Now that AMC’s hit zombie drama The Walking Dead has shuffled off for another end-of-the-year hiatus full of casting updates and random fan speculation, we have some space to take a step back and examine the season that was. Going into season four, I was hopeful, despite the fact that, since nearly day one, I’ve had a troubled, at best, relationship with this show. Season three saw one of the best episodes of the series (“Clear”), and some of the absolute worst (“Arrow on the Doorpost,” among others). Plagued since the beginning by a lack of overall consistency, season three raised fluctuations in quality to a damn art form.
Here’s why, armed with a new showrunner, the third in the show’s short life, I still had hope. See, the new head, taking over after Glen Mazzara was unceremoniously—and publicly—ousted, is Scott M. Gimple, who, as a writer, is responsible for the best and most memorable episodes of the entire run. And low and behold, my persistence paid off, and season four is indeed the most consistent in Walking Dead history. The season is definitely a tale of two halves, bisected as it was by their annual mid-season break, but even approaching it in this manner, there was almost nothing but forward progress.
Thematically, stylistically, and structurally, the first half of season four is very much a continuation of season three. You get the definite feeling that these episodes are the new regime dealing with old business, cleaning up the mess that was left to them. But even then, there is momentum despite dealing with preexisting conditions and issues.
The action picks up a few months after the end of season three. Andrea is still dead, the Governor (David Morrissey) is still out there, and people are bummed, but they’ve managed to turn the prison into something that resembles a home. Their numbers have grown as they took in refugees from Woodbury and come across other survivors. Rick (Andrew Lincoln) has pushed Carl (Chandler Riggs) into a more domestic role and now he’s a little farmer; Glenn (Steven Yeun) and Maggie (Lauren Cohan) are still doing it every chance they get; and Carol (Melissa McBride) has story time with the kids, which doubles as her clandestine lessons showing them how to use weapons to defend themselves. Michonne (Danai Gurira) still goes out on missions looking for the Governor, but he’s seemingly vanished into the wilderness.
Overall, things just sort of chug along at a nice, even pace. This sounds rather mediocre, and while it is definitely that, it is still better than what came before. There are some questionable story choices, a huge amount of tedious, soap opera style interpersonal relationship drama, and any new addition to the cast is little more than faceless zombie food. Still, from week to week, the episodes are the most even and consistent they’ve ever been. Even though the progress is relatively minor, there is still progress each week; you no longer feel like there are entire episodes that are just a waste. That alone is a significant improvement.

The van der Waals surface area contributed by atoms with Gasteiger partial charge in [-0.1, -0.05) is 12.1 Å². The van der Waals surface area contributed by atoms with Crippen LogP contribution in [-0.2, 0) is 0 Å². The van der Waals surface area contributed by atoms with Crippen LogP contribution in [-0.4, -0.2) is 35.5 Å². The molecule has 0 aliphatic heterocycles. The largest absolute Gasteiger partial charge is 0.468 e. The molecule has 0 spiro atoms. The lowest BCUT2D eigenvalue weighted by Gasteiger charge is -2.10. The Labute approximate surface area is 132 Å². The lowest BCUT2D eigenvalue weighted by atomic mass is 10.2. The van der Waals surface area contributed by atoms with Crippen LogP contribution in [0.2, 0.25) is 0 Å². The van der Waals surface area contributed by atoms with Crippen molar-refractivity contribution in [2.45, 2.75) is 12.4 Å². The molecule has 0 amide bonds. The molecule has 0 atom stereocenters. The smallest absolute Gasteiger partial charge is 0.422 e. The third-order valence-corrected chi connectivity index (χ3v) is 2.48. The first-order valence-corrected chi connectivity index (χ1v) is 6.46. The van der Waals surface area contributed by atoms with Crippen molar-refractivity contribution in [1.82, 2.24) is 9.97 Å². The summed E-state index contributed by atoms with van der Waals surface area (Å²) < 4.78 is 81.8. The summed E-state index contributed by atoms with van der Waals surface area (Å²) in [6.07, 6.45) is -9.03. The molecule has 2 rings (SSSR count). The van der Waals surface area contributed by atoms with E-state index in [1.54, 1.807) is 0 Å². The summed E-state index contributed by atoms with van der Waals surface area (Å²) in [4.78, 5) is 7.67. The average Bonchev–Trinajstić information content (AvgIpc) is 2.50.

This isn’t to say there is no wasted time, there certainly is. The plague storyline that they introduce gets tedious very, very quickly, and you get the impression that the writers are filling time, though none of the episodes are nearly as empty as many from season three. Again, we’re talking about baby steps, but they are in fact steps forward. But the focus is more on the people instead of just the zombies and the crazy shit, and they’re taking pains to actually attempt to develop the characters and propel the narrative.
What comes next, however, represents The Walking Dead’s biggest stumble of season four. They just had to bring the Governor back. Fans of Robert Kirkman’s comics know just how great a villain this character could have been. The show never reproduced that, hemming and hawing as they did, always trying to humanize him, never fully deciding whether they wanted him to be good, but tormented, man, or a raging monster. That indecision is a large part of why season three sucks so incredibly bad.
And not only did the writers bring the Governor back, they gave him two consecutive weeks all to himself, picking up his adventures after the fall of Woodbury. In a story arc that attempts to recreate the events of Kirkman’s novel The Rise of the Governor—which all happens before Woodbury, not after—he encounters a family, takes up with them, falls in love, and immediately falls back into that wishy-washy, is he good/is he bad back and forth. You spent an entire season watching this, and it is beyond frustrating to be right back there again.
These are the first episodes that are truly, entirely squandered. You have no emotional investment, you don’t particularly care if he’s changed or not, and they’re difficult to make it through, especially the second. But unfortunately they’re necessary. Again, the first half of the season consists of the writing staff cleaning up the mess made before them. Awkward and misplaced as it may be, the Governor storyline does set up the violent clash at the prison that ends the first half of season four.